PLEDGE NOW
Previewing Obama’s Jobs Speech

We look ahead to the president’s big speech on jobs. What he’ll say. What Republicans are saying. What it will take to get this country back to work.

President Barack Obama walks on the South Lawn of the White House in Washington as he returns from a trip to Detroit where he addressed a Labor Day rally, Monday, Sept. 5, 2011. (AP)

President Barack Obama walks on the South Lawn of the White House in Washington as he returns from a trip to Detroit where he addressed a Labor Day rally, Monday, Sept. 5, 2011. (AP)

There’s only so much joblessness a country can take.

We’re up against that fact.  Republicans know it, and hope to win the White House on it.  The President knows it, and goes before Congress for a speech tonight to lay out his latest game plan for job creation.

It will be partly absolutely sincere – here’s what I want to do.  It will be partly political posturing.  President Obama knows the GOP-controlled House is not going to support him.  But we need jobs.

This hour  On Point:  the President, the country, and jobs.  We’ll talk with super-investor Bill Gross and more about what we need now.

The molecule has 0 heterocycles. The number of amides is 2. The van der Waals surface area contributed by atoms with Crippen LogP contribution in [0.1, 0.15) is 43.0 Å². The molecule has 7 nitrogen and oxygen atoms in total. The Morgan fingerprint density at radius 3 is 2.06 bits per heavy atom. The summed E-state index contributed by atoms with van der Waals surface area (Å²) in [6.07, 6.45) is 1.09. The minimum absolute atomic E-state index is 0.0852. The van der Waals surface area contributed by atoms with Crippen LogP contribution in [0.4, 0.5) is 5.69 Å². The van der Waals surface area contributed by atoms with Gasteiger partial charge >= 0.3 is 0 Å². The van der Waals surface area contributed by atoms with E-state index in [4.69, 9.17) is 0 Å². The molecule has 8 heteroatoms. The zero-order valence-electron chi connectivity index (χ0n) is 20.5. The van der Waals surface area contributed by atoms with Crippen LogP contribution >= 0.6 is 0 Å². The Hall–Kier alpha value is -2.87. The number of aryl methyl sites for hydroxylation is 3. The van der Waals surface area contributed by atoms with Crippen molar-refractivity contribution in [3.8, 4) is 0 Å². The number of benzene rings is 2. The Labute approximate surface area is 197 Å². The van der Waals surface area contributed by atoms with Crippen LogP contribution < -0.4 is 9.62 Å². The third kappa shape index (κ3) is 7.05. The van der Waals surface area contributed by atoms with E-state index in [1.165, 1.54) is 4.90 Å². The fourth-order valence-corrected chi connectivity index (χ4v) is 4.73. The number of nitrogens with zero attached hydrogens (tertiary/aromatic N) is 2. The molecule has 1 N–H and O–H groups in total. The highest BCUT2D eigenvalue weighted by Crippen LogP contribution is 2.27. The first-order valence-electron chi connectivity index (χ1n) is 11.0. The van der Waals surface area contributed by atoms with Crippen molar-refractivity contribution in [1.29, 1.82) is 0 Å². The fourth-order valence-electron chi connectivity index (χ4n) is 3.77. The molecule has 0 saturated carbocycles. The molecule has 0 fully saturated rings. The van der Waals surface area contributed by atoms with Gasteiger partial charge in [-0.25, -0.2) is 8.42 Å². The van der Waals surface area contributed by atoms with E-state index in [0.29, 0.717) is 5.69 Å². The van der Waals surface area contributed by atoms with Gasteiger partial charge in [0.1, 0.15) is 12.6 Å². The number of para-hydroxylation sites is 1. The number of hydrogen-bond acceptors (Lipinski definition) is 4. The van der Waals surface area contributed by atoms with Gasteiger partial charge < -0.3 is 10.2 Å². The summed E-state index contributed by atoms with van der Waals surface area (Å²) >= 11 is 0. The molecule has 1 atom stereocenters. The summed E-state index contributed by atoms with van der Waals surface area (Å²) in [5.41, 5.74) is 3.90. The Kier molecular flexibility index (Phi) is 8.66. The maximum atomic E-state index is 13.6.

-Tom Ashbrook

Guests

Greg Ip, U.S. Economics Editor for the Economist

Jared Bernstein, senior fellow at the Center on Budget and Policy Priorities.

Bill Gross, co-founder and co-chief investment officer of Pacific Investment Management, where he manages the $245 billion PIMCO Total Return Fund, the world’s biggest bond fund.

From Tom’s Reading List

The Wall Street Journal “So the president’s new and improved plan is likely to consist of a set of what he hopes will be seen as moderate, common-sense assists to the economy. These could amount to a significant stimulus of between $300 billion and $400 billion over the coming year, which is more than 2% of gross domestic product. But he won’t use the word.”

The Wall Street Journal “President Barack Obama this week will try to launch a political comeback amid the lowest approval ratings of his presidency and a growing sense of economic foreboding here and across the country among voters who are increasingly questioning their president’s skills and priorities.”

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